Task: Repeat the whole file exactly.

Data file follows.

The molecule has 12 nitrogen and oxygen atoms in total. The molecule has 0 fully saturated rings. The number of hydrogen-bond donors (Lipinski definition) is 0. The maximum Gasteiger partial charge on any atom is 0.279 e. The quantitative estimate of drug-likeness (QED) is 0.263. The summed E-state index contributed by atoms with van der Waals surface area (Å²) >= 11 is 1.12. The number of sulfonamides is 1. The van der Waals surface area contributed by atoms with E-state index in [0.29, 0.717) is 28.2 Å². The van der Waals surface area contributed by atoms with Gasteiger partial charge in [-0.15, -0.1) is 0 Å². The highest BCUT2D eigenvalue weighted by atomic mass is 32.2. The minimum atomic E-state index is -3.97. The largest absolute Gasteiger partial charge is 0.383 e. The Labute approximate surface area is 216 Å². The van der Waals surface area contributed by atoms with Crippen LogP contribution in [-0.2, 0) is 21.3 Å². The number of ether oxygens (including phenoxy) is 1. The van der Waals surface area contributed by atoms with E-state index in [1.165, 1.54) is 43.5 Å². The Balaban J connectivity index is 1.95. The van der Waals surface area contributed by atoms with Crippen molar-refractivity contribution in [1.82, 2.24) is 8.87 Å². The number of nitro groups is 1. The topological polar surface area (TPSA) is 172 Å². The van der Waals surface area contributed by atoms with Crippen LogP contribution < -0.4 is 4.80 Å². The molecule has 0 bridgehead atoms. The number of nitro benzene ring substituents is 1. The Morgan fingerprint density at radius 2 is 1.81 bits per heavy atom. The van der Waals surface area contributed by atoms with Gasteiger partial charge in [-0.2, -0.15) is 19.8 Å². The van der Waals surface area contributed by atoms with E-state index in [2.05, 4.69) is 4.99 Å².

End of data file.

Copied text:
The molecule has 12 nitrogen and oxygen atoms in total. The molecule has 0 fully saturated rings. The number of hydrogen-bond donors (Lipinski definition) is 0. The maximum Gasteiger partial charge on any atom is 0.279 e. The quantitative estimate of drug-likeness (QED) is 0.263. The summed E-state index contributed by atoms with van der Waals surface area (Å²) >= 11 is 1.12. The number of sulfonamides is 1. The van der Waals surface area contributed by atoms with E-state index in [0.29, 0.717) is 28.2 Å². The van der Waals surface area contributed by atoms with Gasteiger partial charge in [-0.15, -0.1) is 0 Å². The highest BCUT2D eigenvalue weighted by atomic mass is 32.2. The minimum atomic E-state index is -3.97. The largest absolute Gasteiger partial charge is 0.383 e. The Labute approximate surface area is 216 Å². The van der Waals surface area contributed by atoms with Crippen LogP contribution in [-0.2, 0) is 21.3 Å². The number of ether oxygens (including phenoxy) is 1. The van der Waals surface area contributed by atoms with E-state index in [1.165, 1.54) is 43.5 Å². The Balaban J connectivity index is 1.95. The van der Waals surface area contributed by atoms with Crippen molar-refractivity contribution in [1.82, 2.24) is 8.87 Å². The number of nitro groups is 1. The topological polar surface area (TPSA) is 172 Å². The van der Waals surface area contributed by atoms with Crippen LogP contribution < -0.4 is 4.80 Å². The molecule has 0 bridgehead atoms. The number of nitro benzene ring substituents is 1. The Morgan fingerprint density at radius 2 is 1.81 bits per heavy atom. The van der Waals surface area contributed by atoms with Gasteiger partial charge in [-0.2, -0.15) is 19.8 Å². The van der Waals surface area contributed by atoms with E-state index in [2.05, 4.69) is 4.99 Å².